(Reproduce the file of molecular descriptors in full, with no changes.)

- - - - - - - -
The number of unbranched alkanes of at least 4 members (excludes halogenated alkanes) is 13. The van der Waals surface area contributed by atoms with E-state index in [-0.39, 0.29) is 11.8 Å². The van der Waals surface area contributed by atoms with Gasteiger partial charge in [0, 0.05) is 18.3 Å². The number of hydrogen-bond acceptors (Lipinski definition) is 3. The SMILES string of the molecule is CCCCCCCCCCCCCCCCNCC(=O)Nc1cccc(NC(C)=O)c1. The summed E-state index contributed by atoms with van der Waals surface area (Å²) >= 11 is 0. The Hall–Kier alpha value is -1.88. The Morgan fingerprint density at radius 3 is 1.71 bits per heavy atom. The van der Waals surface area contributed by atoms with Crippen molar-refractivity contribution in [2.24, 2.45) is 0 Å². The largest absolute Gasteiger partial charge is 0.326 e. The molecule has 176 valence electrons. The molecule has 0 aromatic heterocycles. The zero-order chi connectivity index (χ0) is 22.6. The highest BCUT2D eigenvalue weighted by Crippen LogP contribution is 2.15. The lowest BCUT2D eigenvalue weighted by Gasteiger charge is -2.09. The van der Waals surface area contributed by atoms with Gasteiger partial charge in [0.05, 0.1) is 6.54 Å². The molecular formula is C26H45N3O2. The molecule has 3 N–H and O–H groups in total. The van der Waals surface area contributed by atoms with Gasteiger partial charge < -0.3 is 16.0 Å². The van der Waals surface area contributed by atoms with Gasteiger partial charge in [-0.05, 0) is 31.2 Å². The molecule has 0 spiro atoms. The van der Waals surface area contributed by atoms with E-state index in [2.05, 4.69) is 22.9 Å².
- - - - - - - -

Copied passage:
The number of unbranched alkanes of at least 4 members (excludes halogenated alkanes) is 13. The van der Waals surface area contributed by atoms with E-state index in [-0.39, 0.29) is 11.8 Å². The van der Waals surface area contributed by atoms with Gasteiger partial charge in [0, 0.05) is 18.3 Å². The number of hydrogen-bond acceptors (Lipinski definition) is 3. The SMILES string of the molecule is CCCCCCCCCCCCCCCCNCC(=O)Nc1cccc(NC(C)=O)c1. The summed E-state index contributed by atoms with van der Waals surface area (Å²) >= 11 is 0. The Hall–Kier alpha value is -1.88. The Morgan fingerprint density at radius 3 is 1.71 bits per heavy atom. The van der Waals surface area contributed by atoms with Crippen molar-refractivity contribution in [2.24, 2.45) is 0 Å². The largest absolute Gasteiger partial charge is 0.326 e. The molecule has 176 valence electrons. The molecule has 0 aromatic heterocycles. The zero-order chi connectivity index (χ0) is 22.6. The highest BCUT2D eigenvalue weighted by Crippen LogP contribution is 2.15. The lowest BCUT2D eigenvalue weighted by Gasteiger charge is -2.09. The van der Waals surface area contributed by atoms with Gasteiger partial charge in [0.05, 0.1) is 6.54 Å². The molecular formula is C26H45N3O2. The molecule has 3 N–H and O–H groups in total. The van der Waals surface area contributed by atoms with Gasteiger partial charge < -0.3 is 16.0 Å². The van der Waals surface area contributed by atoms with Gasteiger partial charge in [-0.05, 0) is 31.2 Å². The molecule has 0 spiro atoms. The van der Waals surface area contributed by atoms with E-state index in [2.05, 4.69) is 22.9 Å².